Two years ago Vox began a new feature section called Show Me the Evidence. In each piece, the reporter reviews several dozen recent studies on a specific question with the goal of summarizing the consensus of the evidence on that issue.
It’s important to provide context in any article about a single study or even a couple studies, but it’s not possible in daily journalism or even shorter features to dig deeply into all (or most of) the evidence on a specific topic and look at the big picture. Continue reading
More and more medical studies are focusing on research about transgender individuals: demographics, surgeries, insurance coverage, unique health needs, prevalence of mental health conditions, pregnancy, hormone therapy and any number of other issues and research questions related to transgender identity. That means journalists covering these studies need to be sure they are using appropriate terminology and not inadvertently reinforcing stereotypes or stigma. Continue reading
In early October, the Journal of Inorganic Biochemistry announced it planned to retract a study that had used altered data to conclude there was a link between aluminum adjuvants in vaccines and autism in mice, according to Retraction Watch.
Though it is good news the paper was retracted, the bad news is that such studies continue to be published, and fuel ongoing arguments within the anti-vaccine community that researchers are covering up evidence of links between autism and vaccines, says Timothy Caulfield, author of the new book The Vaccination Picture. Continue reading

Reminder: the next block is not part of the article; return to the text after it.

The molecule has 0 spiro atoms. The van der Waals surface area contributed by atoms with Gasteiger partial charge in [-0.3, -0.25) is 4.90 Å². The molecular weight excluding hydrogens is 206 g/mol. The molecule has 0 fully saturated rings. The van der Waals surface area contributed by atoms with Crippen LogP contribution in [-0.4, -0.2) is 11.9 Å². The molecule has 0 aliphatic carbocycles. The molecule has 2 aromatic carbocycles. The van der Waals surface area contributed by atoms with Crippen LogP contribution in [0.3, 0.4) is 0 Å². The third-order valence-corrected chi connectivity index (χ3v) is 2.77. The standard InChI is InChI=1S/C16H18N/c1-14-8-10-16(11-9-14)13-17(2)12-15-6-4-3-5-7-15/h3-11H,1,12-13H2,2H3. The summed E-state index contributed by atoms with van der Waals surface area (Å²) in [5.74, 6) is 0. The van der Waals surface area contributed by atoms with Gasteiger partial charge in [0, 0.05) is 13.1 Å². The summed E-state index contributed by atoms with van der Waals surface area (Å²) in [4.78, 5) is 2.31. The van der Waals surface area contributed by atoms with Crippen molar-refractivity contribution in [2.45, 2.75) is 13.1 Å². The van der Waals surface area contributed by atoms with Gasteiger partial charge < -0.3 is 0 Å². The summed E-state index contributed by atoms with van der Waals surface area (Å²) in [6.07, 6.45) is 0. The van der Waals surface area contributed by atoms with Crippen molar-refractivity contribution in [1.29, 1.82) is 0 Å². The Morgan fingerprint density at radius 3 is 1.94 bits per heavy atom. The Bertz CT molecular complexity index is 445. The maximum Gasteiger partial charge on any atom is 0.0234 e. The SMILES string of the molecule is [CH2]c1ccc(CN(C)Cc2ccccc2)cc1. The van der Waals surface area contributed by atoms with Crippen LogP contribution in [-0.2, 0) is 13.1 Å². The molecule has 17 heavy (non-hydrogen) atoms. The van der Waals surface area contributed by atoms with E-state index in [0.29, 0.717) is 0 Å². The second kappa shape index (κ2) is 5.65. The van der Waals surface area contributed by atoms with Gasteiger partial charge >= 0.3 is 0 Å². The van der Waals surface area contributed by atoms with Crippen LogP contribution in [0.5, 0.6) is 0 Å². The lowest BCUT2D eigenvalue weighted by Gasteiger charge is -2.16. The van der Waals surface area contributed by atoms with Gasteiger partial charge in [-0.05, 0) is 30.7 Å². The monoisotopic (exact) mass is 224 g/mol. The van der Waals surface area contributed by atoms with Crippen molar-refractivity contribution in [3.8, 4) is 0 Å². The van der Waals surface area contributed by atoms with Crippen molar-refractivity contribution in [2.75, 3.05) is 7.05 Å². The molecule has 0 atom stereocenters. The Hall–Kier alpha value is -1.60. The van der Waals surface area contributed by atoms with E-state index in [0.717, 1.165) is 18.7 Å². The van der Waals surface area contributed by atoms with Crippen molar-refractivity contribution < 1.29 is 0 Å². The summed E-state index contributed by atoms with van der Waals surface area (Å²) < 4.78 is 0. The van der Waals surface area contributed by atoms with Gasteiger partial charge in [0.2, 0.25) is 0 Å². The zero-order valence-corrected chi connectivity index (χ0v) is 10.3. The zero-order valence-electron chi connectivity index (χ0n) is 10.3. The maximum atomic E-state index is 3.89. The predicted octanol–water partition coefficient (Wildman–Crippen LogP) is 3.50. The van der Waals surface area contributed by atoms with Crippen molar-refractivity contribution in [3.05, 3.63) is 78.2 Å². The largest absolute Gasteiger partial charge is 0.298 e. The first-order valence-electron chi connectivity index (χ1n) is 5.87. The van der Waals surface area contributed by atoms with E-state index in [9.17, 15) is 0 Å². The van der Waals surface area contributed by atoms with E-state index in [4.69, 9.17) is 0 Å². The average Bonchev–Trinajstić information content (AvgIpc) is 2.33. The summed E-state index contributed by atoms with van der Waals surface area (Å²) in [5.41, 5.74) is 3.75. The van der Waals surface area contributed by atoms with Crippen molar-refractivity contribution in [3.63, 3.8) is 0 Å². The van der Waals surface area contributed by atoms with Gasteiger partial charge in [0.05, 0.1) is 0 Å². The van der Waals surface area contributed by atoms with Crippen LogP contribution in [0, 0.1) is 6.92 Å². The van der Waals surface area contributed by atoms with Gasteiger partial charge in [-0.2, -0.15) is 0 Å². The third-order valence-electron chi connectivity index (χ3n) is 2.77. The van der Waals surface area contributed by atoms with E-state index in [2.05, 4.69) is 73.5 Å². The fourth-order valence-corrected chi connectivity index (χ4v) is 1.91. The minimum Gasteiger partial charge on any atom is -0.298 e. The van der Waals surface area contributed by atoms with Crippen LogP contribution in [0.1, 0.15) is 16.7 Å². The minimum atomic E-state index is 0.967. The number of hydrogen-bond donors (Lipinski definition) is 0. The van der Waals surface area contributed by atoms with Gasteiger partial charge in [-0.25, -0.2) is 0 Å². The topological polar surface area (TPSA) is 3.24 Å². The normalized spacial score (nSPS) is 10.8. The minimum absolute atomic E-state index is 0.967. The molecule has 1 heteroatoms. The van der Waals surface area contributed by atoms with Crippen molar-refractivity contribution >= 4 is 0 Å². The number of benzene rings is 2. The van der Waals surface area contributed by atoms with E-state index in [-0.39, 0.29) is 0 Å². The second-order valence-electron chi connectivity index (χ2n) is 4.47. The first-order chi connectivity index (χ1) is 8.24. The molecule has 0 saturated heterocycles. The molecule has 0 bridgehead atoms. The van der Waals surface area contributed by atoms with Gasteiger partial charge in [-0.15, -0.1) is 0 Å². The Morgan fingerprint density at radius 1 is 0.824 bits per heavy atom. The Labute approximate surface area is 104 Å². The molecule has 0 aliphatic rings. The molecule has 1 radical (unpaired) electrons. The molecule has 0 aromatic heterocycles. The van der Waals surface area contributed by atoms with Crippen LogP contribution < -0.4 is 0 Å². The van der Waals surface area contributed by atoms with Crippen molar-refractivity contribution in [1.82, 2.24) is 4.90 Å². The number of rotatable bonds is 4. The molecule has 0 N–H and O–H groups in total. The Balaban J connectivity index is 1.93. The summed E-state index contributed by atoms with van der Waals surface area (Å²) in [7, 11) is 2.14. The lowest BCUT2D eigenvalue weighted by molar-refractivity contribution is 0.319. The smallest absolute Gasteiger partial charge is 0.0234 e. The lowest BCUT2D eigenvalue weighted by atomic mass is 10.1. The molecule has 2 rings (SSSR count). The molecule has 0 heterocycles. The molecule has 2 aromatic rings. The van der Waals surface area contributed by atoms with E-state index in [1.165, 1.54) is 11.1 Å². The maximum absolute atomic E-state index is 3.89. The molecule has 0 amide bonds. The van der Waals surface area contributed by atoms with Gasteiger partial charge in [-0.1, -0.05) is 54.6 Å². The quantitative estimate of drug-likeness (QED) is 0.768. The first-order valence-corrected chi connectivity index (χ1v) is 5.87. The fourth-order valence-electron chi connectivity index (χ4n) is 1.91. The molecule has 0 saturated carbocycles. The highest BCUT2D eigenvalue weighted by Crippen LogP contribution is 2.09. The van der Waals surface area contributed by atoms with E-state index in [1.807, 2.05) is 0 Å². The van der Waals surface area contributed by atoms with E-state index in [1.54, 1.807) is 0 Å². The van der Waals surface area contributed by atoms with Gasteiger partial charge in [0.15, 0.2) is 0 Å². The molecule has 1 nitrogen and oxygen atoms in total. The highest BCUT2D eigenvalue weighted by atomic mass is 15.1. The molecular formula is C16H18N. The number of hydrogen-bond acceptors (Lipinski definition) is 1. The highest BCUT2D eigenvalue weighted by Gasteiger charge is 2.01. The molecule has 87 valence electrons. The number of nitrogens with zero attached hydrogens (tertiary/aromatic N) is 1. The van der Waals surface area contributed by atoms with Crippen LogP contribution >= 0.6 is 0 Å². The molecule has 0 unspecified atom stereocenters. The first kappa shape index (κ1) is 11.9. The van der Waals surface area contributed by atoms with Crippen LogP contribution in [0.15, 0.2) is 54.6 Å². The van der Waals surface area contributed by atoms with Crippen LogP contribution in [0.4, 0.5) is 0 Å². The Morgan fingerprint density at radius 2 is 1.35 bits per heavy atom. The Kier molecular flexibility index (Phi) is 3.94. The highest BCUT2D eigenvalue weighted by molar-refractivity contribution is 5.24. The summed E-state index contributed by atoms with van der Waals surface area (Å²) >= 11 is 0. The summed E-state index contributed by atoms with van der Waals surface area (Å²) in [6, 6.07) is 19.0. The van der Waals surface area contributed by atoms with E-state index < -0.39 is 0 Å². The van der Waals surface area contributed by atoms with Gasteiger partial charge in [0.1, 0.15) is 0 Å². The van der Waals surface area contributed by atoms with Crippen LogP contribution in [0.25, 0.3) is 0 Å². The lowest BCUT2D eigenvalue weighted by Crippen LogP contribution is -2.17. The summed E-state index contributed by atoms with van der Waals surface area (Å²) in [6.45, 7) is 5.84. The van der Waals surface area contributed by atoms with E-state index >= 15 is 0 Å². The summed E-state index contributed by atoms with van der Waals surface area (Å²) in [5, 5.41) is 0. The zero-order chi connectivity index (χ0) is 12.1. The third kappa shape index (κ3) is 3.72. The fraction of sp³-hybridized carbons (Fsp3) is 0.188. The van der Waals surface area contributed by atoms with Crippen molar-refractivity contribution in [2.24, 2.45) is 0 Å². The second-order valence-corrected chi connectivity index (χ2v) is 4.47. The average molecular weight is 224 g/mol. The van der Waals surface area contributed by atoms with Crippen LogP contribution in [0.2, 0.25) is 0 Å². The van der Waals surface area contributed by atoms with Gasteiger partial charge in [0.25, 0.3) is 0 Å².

We wrote back in March about the publication troubles of Brian Wansink, Ph.D., a media-friendly and prolific nutrition researcher and head of the Cornell University Food and Brand Lab.
Things were looking dicey then as more and more red flags, including mathematically impossible mistakes, piled up in his past studies. That parade only seems to be picking up based on recent news reports and retractions. It’s worth continuing to follow this story because it contains so many cautions for journalists covering medical research, especially fun and fascinating research that “feels” true from a charismatic, interview-friendly researcher. Continue reading
Sensitivity in writing about research related to gay, lesbian, bisexual and transgender individuals means more than paying attention to language and potential stereotypes in your story.
It also means making decisions about what information is even necessary to disclose about those you interview, especially if you’re writing about research where a person’s sexual preference may not necessarily be as relevant as it first seems. Continue reading